As the years pass, Lily and Snow Flower send messages on the fan and compose stories on handkerchiefs, reaching out of isolation to share their hopes, dreams, and accomplishments. Together they endure the agony of foot binding and reflect upon their arranged marriages, their loneliness, and the joys and tragedies of motherhood. The two find solace in their friendship, developing a bond that keeps their spirits alive. But when a misunderstanding arises, their relationship suddenly threatens to tear apart.
I enjoyed this book from start to finish. It is a well researched historical fiction novel about 19th Century China. I liked reading about the customs that governed female relationships, even if some of them (foot binding! ouch!) seemed totally barbaric to me. I thought the idea of Nu Shu, or the secret language of women, was really intriguing, as well as the idea of laotong.
Lily and Snow Flower's laotong relationship was really fascinating to read about, particularly since their relationship basically took a 180. Lily was originally the one in a lower position, but through marriage becomes someone of great importance. Snow Flower started out as the one in the higher position, but in the end falls from grace. Watching these two women navigate their fates, while still trying to hold on to each other was at times emotional. Each stage of life brought with it new adventures and challenges.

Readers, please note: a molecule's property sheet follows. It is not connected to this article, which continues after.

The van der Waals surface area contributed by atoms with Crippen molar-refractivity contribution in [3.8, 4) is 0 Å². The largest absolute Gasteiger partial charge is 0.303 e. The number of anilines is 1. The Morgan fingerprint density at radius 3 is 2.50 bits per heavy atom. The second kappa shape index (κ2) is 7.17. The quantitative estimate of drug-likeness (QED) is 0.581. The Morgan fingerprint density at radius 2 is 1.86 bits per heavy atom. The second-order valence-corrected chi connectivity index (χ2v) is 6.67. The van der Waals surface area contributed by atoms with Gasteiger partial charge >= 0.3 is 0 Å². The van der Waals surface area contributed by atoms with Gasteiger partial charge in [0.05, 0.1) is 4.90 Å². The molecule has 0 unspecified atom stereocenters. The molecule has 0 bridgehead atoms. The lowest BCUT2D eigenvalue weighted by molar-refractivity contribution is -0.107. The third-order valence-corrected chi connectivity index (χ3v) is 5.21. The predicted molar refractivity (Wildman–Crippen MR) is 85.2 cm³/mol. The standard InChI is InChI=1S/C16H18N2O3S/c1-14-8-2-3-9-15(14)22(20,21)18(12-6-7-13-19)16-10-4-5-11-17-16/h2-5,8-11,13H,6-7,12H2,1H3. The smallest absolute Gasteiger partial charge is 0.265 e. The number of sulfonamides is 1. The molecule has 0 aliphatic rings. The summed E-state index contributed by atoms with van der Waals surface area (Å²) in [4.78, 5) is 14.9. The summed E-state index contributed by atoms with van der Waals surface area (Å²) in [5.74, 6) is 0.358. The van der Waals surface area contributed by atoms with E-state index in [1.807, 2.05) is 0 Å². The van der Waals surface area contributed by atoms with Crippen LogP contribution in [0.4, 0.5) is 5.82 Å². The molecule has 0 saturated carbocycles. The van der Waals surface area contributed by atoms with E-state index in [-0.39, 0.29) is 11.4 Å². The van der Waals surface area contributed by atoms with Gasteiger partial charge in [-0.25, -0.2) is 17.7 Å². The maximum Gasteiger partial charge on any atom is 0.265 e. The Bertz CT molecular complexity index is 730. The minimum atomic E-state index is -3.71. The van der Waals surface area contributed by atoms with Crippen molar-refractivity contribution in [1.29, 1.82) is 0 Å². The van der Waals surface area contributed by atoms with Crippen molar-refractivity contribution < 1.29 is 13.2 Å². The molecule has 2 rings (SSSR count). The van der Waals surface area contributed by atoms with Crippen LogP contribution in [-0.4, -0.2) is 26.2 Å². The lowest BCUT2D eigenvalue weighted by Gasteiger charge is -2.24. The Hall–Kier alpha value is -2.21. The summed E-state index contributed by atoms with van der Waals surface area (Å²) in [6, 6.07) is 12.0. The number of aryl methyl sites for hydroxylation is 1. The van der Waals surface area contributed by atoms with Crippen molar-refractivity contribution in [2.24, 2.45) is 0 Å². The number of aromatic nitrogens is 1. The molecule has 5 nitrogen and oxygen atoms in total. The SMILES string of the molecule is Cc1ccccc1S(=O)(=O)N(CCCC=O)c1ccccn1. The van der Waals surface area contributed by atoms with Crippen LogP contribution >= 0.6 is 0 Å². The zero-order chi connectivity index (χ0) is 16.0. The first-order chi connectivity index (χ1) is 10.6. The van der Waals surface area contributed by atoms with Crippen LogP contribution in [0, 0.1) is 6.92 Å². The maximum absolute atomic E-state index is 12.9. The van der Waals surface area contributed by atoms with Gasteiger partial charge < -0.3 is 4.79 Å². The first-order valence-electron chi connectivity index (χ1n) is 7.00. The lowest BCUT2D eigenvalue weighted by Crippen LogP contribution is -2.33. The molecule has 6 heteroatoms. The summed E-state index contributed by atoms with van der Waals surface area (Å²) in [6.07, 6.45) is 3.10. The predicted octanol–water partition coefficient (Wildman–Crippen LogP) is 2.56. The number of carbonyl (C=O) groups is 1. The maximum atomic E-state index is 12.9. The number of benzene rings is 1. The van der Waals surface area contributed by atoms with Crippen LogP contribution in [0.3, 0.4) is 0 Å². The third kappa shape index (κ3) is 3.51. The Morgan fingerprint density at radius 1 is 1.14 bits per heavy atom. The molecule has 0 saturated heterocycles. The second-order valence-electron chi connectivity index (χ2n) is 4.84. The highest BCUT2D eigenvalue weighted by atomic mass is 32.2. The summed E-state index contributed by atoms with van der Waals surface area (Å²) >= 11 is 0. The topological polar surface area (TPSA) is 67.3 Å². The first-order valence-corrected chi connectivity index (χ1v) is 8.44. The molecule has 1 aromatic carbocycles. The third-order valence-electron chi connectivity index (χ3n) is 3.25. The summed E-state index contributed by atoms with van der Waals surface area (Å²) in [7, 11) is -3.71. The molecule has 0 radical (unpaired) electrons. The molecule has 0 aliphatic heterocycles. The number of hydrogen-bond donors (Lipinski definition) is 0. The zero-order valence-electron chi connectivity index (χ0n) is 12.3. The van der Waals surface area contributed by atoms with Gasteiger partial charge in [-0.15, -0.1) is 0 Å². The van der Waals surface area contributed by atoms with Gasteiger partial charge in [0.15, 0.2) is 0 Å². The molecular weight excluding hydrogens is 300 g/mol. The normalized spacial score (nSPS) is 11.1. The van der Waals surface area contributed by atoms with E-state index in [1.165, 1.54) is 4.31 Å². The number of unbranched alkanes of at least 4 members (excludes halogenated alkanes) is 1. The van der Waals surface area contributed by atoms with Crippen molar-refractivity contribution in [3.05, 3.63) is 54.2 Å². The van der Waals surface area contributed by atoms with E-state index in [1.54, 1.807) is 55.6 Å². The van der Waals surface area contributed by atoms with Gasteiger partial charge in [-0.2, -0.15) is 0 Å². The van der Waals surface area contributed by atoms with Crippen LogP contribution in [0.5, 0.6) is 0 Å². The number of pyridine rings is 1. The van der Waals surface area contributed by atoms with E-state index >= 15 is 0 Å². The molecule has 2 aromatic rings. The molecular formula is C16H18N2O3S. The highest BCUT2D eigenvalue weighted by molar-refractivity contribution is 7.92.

The narrative is well written, including a lot of rich historical detail, without sounding like a textbook. Lee weaves the story of these two women together beautifully. It is a book that I would not hesitant to recommend to my female friends. There are so many things in it that are universal to the female experience, even though the story takes place centuries ago and in a culture vastly different from my own. I'm glad I listened to my mom and read it. :)
2015 Reading Challenge: A book your mom loves